Sunday, July 19

NASA, Space Expeditions & (Un) Real Time Reporting

July 20th (21st in Italy) marks the 40th anniversary of the American landing on the moon. Everyone is making a nod to this great event, with TV specials, documentaries, interviews, heck – even Louis Vuitton came out with an extra special ad and web feature (as if they were the Official Sponsor of the Nasa Suitcase Supply).

In Italy, that fateful event did not go unnoticed. In fact, it remains in the collective consciousness a day of celebration for all mankind (except the ones who still believe it was all a hoax) and one of the great moments for TV reporting. In fact, from that day forward, TVs needed to be in every home (and with it, the notorious TV tax). While watching an excellently-commented documentary on Italian TV of the significance of that great day, I learned so much – not about opening frontiers where no man had gone before – but about the long-standing tradition of television bickering which started then; and is still going strong these 40 years later.

On that fateful day, over 20 million people were glued to their screens. It was the first all-live – 24/7 broadcast ever – a telethon of sorts lasting 30 hours. But, true to Italian organization, the only moment that was not broadcast was the landing itself. The reporters covering the event had gotten into an argument over whether or not the landing had just occurred. In their squabble, 20 million people tuned in to miss Armstrong’s fateful declaration, “Houston, the Aquila has landed.”

Basically, Tito Stagno, comfy in his RAI studio in Rome, was shouting (probably to best the on-location reporter, Ruggero Orlando live from Houston), “It’s Landed!”  Orlando chimed in, “No, it still has 10 meters to go!” Stagno couldn’t see the images just then being transmitted. From the base on the Sea of Tranquility, Stagno, trying to be the first, went down in history all right – for muddying the waters – as his name, Still Pond, suggests.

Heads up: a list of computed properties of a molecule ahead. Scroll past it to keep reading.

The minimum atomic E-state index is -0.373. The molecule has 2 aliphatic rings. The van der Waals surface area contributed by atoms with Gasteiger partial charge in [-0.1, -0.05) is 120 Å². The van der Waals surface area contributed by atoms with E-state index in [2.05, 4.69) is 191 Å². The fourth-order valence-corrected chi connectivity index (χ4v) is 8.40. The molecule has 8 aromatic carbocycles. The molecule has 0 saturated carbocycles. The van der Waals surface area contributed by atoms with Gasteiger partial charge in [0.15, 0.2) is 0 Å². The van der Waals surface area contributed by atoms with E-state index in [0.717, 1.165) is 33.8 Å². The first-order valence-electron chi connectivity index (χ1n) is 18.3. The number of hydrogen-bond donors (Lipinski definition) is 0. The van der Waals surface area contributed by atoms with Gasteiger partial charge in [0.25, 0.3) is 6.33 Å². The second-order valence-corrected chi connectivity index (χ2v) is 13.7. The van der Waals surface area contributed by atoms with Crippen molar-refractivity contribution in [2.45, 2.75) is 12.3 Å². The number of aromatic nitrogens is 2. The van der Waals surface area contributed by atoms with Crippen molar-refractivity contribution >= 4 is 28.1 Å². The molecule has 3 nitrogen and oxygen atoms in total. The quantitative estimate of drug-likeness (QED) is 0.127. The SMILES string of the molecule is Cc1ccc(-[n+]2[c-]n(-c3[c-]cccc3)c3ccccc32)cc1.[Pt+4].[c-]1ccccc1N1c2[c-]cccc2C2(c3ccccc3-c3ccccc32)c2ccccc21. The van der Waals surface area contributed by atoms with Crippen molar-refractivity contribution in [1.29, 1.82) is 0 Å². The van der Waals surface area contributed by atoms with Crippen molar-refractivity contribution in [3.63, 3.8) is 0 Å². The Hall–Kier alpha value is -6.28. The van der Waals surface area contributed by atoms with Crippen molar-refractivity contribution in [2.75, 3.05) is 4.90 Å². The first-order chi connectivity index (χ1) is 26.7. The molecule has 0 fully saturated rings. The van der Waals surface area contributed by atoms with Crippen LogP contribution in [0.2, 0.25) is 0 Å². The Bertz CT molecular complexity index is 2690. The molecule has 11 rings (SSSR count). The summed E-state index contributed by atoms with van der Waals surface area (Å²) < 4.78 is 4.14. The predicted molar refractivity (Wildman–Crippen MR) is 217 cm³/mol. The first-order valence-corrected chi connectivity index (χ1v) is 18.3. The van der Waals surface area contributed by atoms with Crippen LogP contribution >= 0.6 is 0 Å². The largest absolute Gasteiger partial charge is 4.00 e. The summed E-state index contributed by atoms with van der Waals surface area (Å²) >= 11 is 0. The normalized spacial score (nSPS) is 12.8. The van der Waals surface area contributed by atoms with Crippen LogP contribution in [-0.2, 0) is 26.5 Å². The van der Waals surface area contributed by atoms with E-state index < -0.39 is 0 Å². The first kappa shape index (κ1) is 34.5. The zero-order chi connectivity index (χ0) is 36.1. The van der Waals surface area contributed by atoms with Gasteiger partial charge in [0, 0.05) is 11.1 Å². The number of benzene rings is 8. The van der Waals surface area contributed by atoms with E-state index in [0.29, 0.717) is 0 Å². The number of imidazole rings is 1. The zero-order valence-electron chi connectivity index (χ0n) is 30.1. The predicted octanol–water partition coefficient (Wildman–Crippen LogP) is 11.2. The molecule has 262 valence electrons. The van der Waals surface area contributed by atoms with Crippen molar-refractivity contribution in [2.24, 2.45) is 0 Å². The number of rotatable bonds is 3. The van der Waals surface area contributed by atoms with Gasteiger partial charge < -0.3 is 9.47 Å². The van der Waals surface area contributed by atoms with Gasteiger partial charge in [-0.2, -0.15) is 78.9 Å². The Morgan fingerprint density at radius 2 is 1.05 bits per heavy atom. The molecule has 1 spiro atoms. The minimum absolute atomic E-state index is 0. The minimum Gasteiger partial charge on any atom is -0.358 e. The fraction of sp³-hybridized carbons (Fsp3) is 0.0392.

Another tidbit: The only other person who couldn’t see the landing was the third Astronaut, Michael Collins. His job was to stay in orbit to retrieve his comrades. Fittingly, our Michael was born in Rome – on the Via Tevere.

As the reporter for the Corriere della Sera so appropriately remarked of the occasion, “Noi siamo di quelli che quando il dito indica la luna, guardiamo il dito.”
We’re the ones who, when indicating the moon with a finger, ends up peering at the finger.”


Dave514 said...

What was so "infamous" about the landing other than the undermentioned Italian chaotic reporting thereof?


Irreverent Italy said...

I meant infamy in the context of the reporting, but now I see it's a bit misconstrued.

Although it turns out that, had they not landed right then and there, they would not have had enough gas to return to Earth. And that would have been pretty infamous.

But, I'll make the change.

Anonymous said...

and to honor the day, there is going to be a free concert tom eve in roma in piazza del popolo!